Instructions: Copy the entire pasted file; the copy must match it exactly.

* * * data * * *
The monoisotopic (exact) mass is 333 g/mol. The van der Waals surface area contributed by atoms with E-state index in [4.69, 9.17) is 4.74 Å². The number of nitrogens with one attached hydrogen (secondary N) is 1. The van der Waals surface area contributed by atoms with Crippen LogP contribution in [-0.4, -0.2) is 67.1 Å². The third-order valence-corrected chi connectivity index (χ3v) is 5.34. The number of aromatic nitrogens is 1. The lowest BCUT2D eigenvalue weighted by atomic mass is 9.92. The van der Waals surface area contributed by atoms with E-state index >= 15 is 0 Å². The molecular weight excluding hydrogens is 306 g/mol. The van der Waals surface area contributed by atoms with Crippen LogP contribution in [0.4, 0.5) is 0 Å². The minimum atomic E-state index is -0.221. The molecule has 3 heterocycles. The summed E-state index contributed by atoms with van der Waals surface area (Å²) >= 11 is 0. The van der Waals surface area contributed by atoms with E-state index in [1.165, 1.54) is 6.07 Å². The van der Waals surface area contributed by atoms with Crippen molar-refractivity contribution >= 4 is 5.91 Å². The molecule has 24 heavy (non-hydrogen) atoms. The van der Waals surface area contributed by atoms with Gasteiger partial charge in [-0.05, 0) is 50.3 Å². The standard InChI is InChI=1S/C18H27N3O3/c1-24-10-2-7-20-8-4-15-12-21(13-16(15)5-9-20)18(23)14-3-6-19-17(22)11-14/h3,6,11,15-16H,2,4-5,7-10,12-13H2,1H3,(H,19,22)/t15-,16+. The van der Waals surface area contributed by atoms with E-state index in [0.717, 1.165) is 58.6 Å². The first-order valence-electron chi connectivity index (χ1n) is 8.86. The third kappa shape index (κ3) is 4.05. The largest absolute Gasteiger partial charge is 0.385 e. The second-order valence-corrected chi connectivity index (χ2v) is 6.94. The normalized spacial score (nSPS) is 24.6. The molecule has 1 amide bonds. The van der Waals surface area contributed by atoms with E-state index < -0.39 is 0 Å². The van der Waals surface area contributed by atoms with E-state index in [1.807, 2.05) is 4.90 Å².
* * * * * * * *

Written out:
The monoisotopic (exact) mass is 333 g/mol. The van der Waals surface area contributed by atoms with E-state index in [4.69, 9.17) is 4.74 Å². The number of nitrogens with one attached hydrogen (secondary N) is 1. The van der Waals surface area contributed by atoms with Crippen LogP contribution in [-0.4, -0.2) is 67.1 Å². The third-order valence-corrected chi connectivity index (χ3v) is 5.34. The number of aromatic nitrogens is 1. The lowest BCUT2D eigenvalue weighted by atomic mass is 9.92. The van der Waals surface area contributed by atoms with E-state index >= 15 is 0 Å². The molecular weight excluding hydrogens is 306 g/mol. The van der Waals surface area contributed by atoms with Crippen LogP contribution in [0.4, 0.5) is 0 Å². The minimum atomic E-state index is -0.221. The molecule has 3 heterocycles. The summed E-state index contributed by atoms with van der Waals surface area (Å²) >= 11 is 0. The van der Waals surface area contributed by atoms with E-state index in [1.165, 1.54) is 6.07 Å². The van der Waals surface area contributed by atoms with Crippen molar-refractivity contribution >= 4 is 5.91 Å². The molecule has 24 heavy (non-hydrogen) atoms. The van der Waals surface area contributed by atoms with Gasteiger partial charge in [-0.05, 0) is 50.3 Å². The standard InChI is InChI=1S/C18H27N3O3/c1-24-10-2-7-20-8-4-15-12-21(13-16(15)5-9-20)18(23)14-3-6-19-17(22)11-14/h3,6,11,15-16H,2,4-5,7-10,12-13H2,1H3,(H,19,22)/t15-,16+. The van der Waals surface area contributed by atoms with E-state index in [0.717, 1.165) is 58.6 Å². The first-order valence-electron chi connectivity index (χ1n) is 8.86. The third kappa shape index (κ3) is 4.05. The largest absolute Gasteiger partial charge is 0.385 e. The second-order valence-corrected chi connectivity index (χ2v) is 6.94. The normalized spacial score (nSPS) is 24.6. The molecule has 1 amide bonds. The van der Waals surface area contributed by atoms with E-state index < -0.39 is 0 Å². The van der Waals surface area contributed by atoms with E-state index in [1.807, 2.05) is 4.90 Å².